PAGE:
Nail polish has been one of those Do-I-Really-Have-To-Let-It-Go? kind of things.  The only times in twenty-five years that my toenails weren’t painted were the durations of my two pregnancies.  And now that Victoria is pushing 9-years-old, she’s a nail polish freak too.  (She likes wild, alternating colors…lime green and eggplant purple at the same time.  Heaven help me!)

When we began the vamoosing of our chemical-laden beauty products, I knew nail polish had to be a goner.  What I didn’t count on was the difficulty in finding suitable replacements for nail polish and nail polish remover.  We had just fallen in love with OPI brand and my primary concern, of course, was artificial colors.  And OPI had us at “hello,” for the most part.  They have voluntarily removed the three primary toxicants from their nail polishes in accord with the Campaign for Safe Cosmetics.  So now, most all of their cutely-named colors score an impressive “4” in the Cosmetics Safety Database

But you know I couldn’t just stop there.  I wanted to know what the “4” was all about.  After all, a four is within the “moderate hazard” range.  So I checked in on the database to learn that the only really harmful ingredient in any of OPI’s nail lacquers (since 2006) is Triphenyl Phosphate, an ingredient listed as a “high hazard” cited for reproductive toxicity and neurotoxicity.  Egad!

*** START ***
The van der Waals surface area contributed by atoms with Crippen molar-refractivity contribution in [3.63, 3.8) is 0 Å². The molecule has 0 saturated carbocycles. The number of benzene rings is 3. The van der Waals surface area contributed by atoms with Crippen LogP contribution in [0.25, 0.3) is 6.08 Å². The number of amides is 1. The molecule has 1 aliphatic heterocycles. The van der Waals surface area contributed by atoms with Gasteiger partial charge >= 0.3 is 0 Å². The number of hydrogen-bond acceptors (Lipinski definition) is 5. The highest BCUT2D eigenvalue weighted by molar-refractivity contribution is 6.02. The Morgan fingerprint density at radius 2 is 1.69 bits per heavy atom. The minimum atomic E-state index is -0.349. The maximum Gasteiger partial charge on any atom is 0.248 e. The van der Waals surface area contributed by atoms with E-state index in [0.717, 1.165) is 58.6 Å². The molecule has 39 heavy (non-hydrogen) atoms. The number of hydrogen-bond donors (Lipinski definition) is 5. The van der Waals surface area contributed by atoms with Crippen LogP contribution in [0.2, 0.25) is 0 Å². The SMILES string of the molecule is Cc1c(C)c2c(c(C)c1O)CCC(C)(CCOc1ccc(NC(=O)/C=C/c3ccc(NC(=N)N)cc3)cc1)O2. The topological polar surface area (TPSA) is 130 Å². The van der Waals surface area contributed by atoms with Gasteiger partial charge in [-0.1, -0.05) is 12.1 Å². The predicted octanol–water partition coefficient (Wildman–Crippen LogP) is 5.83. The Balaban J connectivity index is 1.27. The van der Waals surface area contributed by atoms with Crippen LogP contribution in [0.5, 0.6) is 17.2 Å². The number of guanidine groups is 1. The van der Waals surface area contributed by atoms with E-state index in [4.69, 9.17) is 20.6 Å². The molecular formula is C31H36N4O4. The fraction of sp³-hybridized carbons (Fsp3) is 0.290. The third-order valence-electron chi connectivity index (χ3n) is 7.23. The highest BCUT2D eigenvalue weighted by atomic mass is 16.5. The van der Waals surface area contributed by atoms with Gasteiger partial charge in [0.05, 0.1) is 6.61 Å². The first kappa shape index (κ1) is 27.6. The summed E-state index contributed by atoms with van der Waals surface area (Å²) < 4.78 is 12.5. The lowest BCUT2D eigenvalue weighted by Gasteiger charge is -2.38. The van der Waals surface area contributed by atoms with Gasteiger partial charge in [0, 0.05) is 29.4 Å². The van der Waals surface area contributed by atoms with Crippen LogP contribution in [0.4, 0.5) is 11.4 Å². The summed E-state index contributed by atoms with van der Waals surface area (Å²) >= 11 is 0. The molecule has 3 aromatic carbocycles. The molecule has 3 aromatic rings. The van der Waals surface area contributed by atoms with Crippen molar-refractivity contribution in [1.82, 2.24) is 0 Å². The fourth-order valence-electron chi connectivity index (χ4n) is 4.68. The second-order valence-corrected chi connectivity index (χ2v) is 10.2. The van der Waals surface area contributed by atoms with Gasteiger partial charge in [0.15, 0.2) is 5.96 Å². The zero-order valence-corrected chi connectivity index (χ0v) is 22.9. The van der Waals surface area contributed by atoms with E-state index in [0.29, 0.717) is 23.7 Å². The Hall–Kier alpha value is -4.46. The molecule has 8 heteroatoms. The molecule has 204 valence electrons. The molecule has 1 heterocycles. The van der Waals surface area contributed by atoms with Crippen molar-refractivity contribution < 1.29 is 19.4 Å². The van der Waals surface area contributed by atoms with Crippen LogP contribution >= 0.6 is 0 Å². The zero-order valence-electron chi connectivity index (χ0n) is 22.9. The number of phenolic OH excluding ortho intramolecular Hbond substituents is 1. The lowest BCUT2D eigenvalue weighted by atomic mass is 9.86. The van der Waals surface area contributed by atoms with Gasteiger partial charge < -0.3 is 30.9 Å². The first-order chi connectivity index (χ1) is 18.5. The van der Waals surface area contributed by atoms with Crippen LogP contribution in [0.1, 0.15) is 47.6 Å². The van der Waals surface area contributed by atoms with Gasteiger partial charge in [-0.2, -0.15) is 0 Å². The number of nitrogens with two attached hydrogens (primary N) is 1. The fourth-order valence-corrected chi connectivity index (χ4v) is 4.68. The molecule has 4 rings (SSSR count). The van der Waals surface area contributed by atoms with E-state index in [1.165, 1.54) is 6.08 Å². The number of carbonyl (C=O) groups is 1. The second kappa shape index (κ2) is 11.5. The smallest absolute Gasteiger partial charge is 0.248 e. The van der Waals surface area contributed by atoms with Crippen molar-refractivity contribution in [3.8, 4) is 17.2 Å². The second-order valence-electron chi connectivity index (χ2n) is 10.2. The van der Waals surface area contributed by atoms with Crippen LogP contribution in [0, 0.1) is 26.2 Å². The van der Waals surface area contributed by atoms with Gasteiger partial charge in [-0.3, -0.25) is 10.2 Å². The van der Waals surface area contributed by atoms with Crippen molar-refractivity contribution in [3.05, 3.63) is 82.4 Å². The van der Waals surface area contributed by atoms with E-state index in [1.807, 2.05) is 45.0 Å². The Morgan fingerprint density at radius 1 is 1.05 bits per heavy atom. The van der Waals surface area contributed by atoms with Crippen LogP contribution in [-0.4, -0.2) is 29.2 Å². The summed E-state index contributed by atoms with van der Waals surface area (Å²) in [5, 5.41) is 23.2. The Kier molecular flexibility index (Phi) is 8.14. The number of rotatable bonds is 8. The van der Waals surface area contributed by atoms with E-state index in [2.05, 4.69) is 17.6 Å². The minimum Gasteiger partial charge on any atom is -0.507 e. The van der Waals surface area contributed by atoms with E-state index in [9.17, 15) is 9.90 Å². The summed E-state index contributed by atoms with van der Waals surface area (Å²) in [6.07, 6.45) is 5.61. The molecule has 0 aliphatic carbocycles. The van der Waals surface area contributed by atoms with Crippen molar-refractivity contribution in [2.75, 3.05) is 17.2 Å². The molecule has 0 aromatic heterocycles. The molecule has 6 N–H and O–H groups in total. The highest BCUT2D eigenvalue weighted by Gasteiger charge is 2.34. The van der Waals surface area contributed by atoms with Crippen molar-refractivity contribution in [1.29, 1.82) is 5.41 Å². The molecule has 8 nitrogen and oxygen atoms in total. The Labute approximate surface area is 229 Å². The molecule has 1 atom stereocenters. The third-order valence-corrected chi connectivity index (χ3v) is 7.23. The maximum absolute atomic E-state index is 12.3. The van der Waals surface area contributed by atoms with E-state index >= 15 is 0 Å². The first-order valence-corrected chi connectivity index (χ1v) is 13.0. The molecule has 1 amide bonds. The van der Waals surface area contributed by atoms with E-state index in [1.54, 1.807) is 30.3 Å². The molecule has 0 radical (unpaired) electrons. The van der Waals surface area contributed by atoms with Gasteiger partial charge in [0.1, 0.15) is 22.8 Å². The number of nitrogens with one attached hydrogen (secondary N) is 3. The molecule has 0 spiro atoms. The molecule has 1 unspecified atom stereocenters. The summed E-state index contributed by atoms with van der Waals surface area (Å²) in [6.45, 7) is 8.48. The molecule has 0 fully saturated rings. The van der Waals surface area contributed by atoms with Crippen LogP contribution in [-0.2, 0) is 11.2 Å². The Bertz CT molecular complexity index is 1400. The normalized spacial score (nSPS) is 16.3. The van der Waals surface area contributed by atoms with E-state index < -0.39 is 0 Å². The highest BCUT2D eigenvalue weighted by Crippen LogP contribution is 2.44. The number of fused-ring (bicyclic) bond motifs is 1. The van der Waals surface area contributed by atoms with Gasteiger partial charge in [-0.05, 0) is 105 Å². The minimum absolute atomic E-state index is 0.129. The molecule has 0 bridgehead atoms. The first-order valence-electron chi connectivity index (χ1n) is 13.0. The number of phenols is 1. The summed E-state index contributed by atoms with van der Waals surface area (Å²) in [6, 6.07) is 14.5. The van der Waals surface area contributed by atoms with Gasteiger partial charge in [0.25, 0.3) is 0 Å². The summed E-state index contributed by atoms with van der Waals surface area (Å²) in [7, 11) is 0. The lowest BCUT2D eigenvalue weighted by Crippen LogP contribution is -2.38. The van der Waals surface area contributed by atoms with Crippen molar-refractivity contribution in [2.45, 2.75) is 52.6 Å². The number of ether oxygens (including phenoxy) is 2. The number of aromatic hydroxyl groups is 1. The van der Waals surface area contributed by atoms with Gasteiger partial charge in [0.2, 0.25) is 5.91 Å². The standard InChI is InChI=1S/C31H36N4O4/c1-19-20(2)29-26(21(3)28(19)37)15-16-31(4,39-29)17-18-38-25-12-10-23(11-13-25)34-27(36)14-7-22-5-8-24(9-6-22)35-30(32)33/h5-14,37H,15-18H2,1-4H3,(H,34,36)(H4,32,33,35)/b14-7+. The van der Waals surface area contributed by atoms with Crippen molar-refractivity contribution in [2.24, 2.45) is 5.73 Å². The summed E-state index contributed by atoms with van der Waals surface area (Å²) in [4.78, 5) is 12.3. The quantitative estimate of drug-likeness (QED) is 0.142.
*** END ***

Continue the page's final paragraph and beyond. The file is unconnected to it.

Putting the nail polish on is not the only problem.  Removing it is even more dangerous.  I studied the ingredients of EVERY BOTTLE of nail polish remover in Wal Mart last week and did not find a single one without FD&C Blue, Red and Yellow colors.  Even the “clear” ones.  Come on, people.  Really?????  Add that to the plethora of hormone-altering parabens, and I was ultimately disgusted.   I’ll be honest with you – it’s going to take a literal team of scientists and physicians well studied in the matter to convince me that toxins are not absorbed through the nail bed.  (If you are one of the people who can do such convincing, bring it on, PLEASE!)  If I don’t want Vic ingesting these petroleum-based artificial colors that promote hyperactivity, do I really want her soaking her hands in them?    

Mint and Berry to the rescue.  I found Aquarella and Scotch Naturals, both non-toxic water-based nail polishes and corresponding water-based removers.  The problem is that each bottle of nail polish is $15, so it’s less likely Vic will have a rainbow of colors to choose from.  But I bought some for Christmas for her, and I have to give kudos to the companies who made these products.  True, the remover takes about four times as long to use (it suds up and works like a cleanser) and the nail polishes, because they are not oil-based paints, tend to chip by the second day.  But they are safe. 

And pretty.  🙂